Sowells is one of 2025’s in-state gems

Published 4:41 pm Wednesday, June 5, 2024

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He played college football at Indiana and spent four years in the National Football League after being drafted in the fourth round by Cleveland. He’s also currently the offensive line coach at Louisville Male.


Isaac Sowells Sr. obviously has a terrific football background/knowledge and admitted he might be “biased” but still thought a case could be made for Isaac Sowells Jr. being the best player in Kentucky in the 2025 recruiting class.

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The 6-2, 295-pound Sowells Jr. is a three-star offensive lineman at Male where his father started coaching last year and is currently ranked as the state’s No. 5 player by 247Sports. He visited South Carolina last weekend and will be at Kentucky this weekend before taking trips to Miami, Louisville and North Carolina State.


“We have a structure laid out to do his visits and the week after the NC State visit we are going on vacation during the (Kentucky high school) dead period like we always do,” Sowells Sr. said. “I promised him when we go on vacation we will not talk about football or visits unless he asks me. We will be gone for eight days. He will commit on July 18th.”


Sowells Sr. knows it is harder for any offensive lineman to be rated as highly as players at some other positions. However, he believes his son made major improvement from his sophomore to junior seasons.


“He played center his sophomore year and started at center as a junior but transitioned to right tackle because we needed him on the edge,” Sowells Sr. said. “In college he does not project as a tackle but mostly a center because he is a smart kid. However, he can play tackle in a pinch and played it at a high enough level to make all-state. He was the first first-team offensive lineman from Male since 2002. The kid can play. I know I’m biased but he can really play.”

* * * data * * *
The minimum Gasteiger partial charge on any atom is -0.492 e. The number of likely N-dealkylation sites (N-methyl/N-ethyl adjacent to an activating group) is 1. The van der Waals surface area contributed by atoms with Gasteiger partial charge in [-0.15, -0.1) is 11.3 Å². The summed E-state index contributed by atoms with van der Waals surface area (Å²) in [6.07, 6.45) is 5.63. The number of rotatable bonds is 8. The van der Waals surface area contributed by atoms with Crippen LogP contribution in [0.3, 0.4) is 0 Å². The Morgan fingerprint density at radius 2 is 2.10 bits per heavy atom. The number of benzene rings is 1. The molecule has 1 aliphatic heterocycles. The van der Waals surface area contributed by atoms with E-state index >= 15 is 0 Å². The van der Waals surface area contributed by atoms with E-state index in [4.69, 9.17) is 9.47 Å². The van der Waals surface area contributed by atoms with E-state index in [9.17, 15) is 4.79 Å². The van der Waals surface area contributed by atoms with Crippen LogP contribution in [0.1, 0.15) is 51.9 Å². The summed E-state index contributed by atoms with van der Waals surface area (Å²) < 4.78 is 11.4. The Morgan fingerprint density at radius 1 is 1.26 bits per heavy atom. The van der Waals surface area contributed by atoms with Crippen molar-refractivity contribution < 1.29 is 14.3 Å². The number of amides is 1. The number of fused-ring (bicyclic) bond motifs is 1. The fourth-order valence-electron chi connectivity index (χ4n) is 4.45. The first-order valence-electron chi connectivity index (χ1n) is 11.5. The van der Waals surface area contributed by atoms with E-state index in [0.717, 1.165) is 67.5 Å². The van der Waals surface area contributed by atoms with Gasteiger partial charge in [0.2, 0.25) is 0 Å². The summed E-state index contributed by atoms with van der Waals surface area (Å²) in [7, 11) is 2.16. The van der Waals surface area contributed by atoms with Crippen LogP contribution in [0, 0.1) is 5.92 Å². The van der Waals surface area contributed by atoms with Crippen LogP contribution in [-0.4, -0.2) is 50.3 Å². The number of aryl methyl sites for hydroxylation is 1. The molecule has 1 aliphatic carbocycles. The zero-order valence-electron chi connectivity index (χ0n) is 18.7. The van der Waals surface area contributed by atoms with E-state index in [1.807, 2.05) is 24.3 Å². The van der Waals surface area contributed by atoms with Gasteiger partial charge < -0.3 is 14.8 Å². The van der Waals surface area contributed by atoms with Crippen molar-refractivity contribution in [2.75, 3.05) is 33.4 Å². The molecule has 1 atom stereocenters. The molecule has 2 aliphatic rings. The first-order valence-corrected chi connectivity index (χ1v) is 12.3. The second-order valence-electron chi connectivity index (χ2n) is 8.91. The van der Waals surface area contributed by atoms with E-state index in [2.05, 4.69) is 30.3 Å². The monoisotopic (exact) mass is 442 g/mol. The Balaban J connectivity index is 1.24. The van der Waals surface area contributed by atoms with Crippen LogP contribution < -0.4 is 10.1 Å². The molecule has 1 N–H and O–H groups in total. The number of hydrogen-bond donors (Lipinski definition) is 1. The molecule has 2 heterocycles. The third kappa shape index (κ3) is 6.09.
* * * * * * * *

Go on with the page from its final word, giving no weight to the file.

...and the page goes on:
Sowells Jr. had 87 knockdown blocks in 13 games last season and his father says his son is a “film junkie” who started studying line play in middle school, including defensive line play.


“I groomed him as a center but I knew if he grew to 6-6 he could be a tackle,” Sowells Sr. said. “You see his aggressiveness on film. He wants to dominate. He’s always been aggressive and never had to coach him on that. He is very smart, too. He has a 3.8 GPA. He has a solid football IQ and loves ball. He is dedicated to his craft.”


Sowells Sr. knows recruiting is much different now with social media than when he was recruited.


“I have nothing to do with his Twitter page. His mother kind of monitors it a little bit but he doesn’t put anything egregious on there. He will tell you Twitter is a very powerful tool and has helped his recruiting,” Sowells Sr. said. “Last summer he went to 12 camps in 15 days. I will never do that again but I will not apologize for the outcome because he got a lot of offers.”


The Male offensive lineman’s grandfather played football at Louisville. His grandmother attended Louisville. Sowells Sr. is fine if his son wants to stay in state to play college football or if he decides to go out of state.


“We never want him to compromise for us. It would benefit his Mom and I if he played at Louisville or UK absolutely but if his heart is at another place we would not want him to resent us because we asked him to stay home,” Sowells Sr. said.


Louisville fans tell Sowells Sr. they do not want his son going to Kentucky and UK fans say the same about Louisville.


“I do like the UK-Louisville rivalry from afar. I have no dog in the fight. I went to IU,” he said.


The family has bought the right shirts to wear on each college visit.


“All the stuff came in the mail so we would have the right colors for each visit until we finally know where he’s going,” Sowells Sr. said. “You have to play the game the right way in recruiting just like you do on the field.”